When you receive the company credit card, it’s wise to sit down with the manager to discuss how to use it and what expenses are allowed, particularly if there are no definitive policies on the topic.

Most companies have procedural guidelines, and many have an agreement that staff must sign when entrusted with a company card. When you’re unsure whether an expense falls under the guidelines, check the rules or go to management to clarify whether it’s permitted.

Avoid making major unauthorized purchases

Before making a major purchase, check with the manager to get permission in writing, even if no specific policy dictates the procedures. No manager wants an unexpectedly large bill they weren’t made aware of.

Before exceeding the spending limit, reach out to the business leader

When you see that you won’t be able to stick to the spending limit while out with a client on a working dinner or away on a business trip, reach out to your manager to explain the circumstances.

The business leader will be the one with the authority to either raise the limit without receiving penalties from the carrier or perhaps request that you apply some charges to your personal card to then submit for reimbursement.

Following the manager’s directions instead of following your own instincts will prevent you from being financially responsible for exceeding the spending limit.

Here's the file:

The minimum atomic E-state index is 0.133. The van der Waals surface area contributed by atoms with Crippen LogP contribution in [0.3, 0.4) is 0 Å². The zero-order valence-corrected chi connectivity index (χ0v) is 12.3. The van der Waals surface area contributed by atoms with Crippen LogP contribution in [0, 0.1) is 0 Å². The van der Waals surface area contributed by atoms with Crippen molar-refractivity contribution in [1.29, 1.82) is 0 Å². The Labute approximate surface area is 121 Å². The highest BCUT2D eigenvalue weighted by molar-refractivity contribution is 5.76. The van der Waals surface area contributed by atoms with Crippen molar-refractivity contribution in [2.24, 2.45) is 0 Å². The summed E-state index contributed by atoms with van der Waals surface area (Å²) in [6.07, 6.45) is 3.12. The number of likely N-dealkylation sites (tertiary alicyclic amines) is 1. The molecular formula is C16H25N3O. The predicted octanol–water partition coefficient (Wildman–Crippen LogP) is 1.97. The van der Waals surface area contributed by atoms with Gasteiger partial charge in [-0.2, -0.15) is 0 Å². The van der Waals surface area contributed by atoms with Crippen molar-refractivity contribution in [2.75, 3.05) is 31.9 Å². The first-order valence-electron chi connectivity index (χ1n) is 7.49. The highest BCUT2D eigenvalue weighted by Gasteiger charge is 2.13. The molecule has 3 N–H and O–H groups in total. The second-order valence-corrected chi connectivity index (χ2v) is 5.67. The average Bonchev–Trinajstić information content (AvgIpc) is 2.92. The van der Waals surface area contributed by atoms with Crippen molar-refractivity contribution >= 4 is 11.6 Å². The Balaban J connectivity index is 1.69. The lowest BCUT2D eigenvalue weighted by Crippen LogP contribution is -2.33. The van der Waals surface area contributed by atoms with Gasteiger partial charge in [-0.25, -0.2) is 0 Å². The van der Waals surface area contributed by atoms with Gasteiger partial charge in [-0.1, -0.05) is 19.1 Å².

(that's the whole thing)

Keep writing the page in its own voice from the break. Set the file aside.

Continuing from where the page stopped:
Keep personal purchases off of the company credit card

The company credit card should not be used for personal expenses unless there’s a genuine emergency and no other option. Even in that scenario, you should always have a backup personal credit card for those purposes.

If you have to use the company card for personal reasons, it’s vital to contact the manager immediately to avoid a misunderstanding.

Final Thought

A company card is entrusted to staff to make daily operations, working client dinner meetings, and business travel convenient for the employee. As an employee, you want to become familiar with the policies and procedures outlined for company card use to ensure you remain compliant with its use.

The priority is to remain transparent and communicative when using the card, keep accurate records, and ask when unsure about a specific charge. This will prove that trust is not misplaced.